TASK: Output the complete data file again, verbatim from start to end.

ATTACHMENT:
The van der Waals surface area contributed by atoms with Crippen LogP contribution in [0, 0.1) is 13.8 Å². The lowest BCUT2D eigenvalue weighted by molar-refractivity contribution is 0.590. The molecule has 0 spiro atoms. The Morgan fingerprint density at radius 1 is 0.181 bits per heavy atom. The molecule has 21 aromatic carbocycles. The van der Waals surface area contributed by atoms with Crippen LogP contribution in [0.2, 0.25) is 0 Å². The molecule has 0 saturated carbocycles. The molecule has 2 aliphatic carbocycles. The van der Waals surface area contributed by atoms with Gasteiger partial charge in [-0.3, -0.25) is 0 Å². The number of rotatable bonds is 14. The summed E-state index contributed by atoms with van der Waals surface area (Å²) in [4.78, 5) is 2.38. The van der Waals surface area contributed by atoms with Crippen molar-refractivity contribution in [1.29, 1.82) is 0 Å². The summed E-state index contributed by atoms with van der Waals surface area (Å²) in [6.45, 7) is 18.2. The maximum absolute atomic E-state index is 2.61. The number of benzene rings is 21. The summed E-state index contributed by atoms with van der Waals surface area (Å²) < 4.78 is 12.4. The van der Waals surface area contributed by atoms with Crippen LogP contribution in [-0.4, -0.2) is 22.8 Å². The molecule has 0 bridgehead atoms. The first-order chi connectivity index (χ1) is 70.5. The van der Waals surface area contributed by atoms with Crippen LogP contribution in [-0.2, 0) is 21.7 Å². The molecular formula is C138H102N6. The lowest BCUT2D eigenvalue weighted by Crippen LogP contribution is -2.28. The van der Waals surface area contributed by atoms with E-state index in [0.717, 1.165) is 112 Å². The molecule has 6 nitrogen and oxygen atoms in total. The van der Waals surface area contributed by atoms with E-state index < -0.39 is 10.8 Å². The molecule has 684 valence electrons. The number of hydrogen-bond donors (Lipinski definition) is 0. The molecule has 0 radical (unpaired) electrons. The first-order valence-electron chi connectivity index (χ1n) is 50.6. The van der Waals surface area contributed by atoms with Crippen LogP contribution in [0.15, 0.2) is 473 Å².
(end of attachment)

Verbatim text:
The van der Waals surface area contributed by atoms with Crippen LogP contribution in [0, 0.1) is 13.8 Å². The lowest BCUT2D eigenvalue weighted by molar-refractivity contribution is 0.590. The molecule has 0 spiro atoms. The Morgan fingerprint density at radius 1 is 0.181 bits per heavy atom. The molecule has 21 aromatic carbocycles. The van der Waals surface area contributed by atoms with Crippen LogP contribution in [0.2, 0.25) is 0 Å². The molecule has 0 saturated carbocycles. The molecule has 2 aliphatic carbocycles. The van der Waals surface area contributed by atoms with Gasteiger partial charge in [-0.3, -0.25) is 0 Å². The number of rotatable bonds is 14. The summed E-state index contributed by atoms with van der Waals surface area (Å²) in [4.78, 5) is 2.38. The van der Waals surface area contributed by atoms with Crippen molar-refractivity contribution in [1.29, 1.82) is 0 Å². The summed E-state index contributed by atoms with van der Waals surface area (Å²) in [6.45, 7) is 18.2. The maximum absolute atomic E-state index is 2.61. The number of benzene rings is 21. The summed E-state index contributed by atoms with van der Waals surface area (Å²) < 4.78 is 12.4. The van der Waals surface area contributed by atoms with Crippen LogP contribution in [-0.4, -0.2) is 22.8 Å². The molecule has 0 bridgehead atoms. The first-order chi connectivity index (χ1) is 70.5. The van der Waals surface area contributed by atoms with Crippen LogP contribution in [-0.2, 0) is 21.7 Å². The molecular formula is C138H102N6. The lowest BCUT2D eigenvalue weighted by Crippen LogP contribution is -2.28. The van der Waals surface area contributed by atoms with E-state index in [0.717, 1.165) is 112 Å². The molecule has 6 nitrogen and oxygen atoms in total. The van der Waals surface area contributed by atoms with E-state index < -0.39 is 10.8 Å². The molecule has 684 valence electrons. The number of hydrogen-bond donors (Lipinski definition) is 0. The molecule has 0 radical (unpaired) electrons. The first-order valence-electron chi connectivity index (χ1n) is 50.6. The van der Waals surface area contributed by atoms with Crippen LogP contribution in [0.15, 0.2) is 473 Å².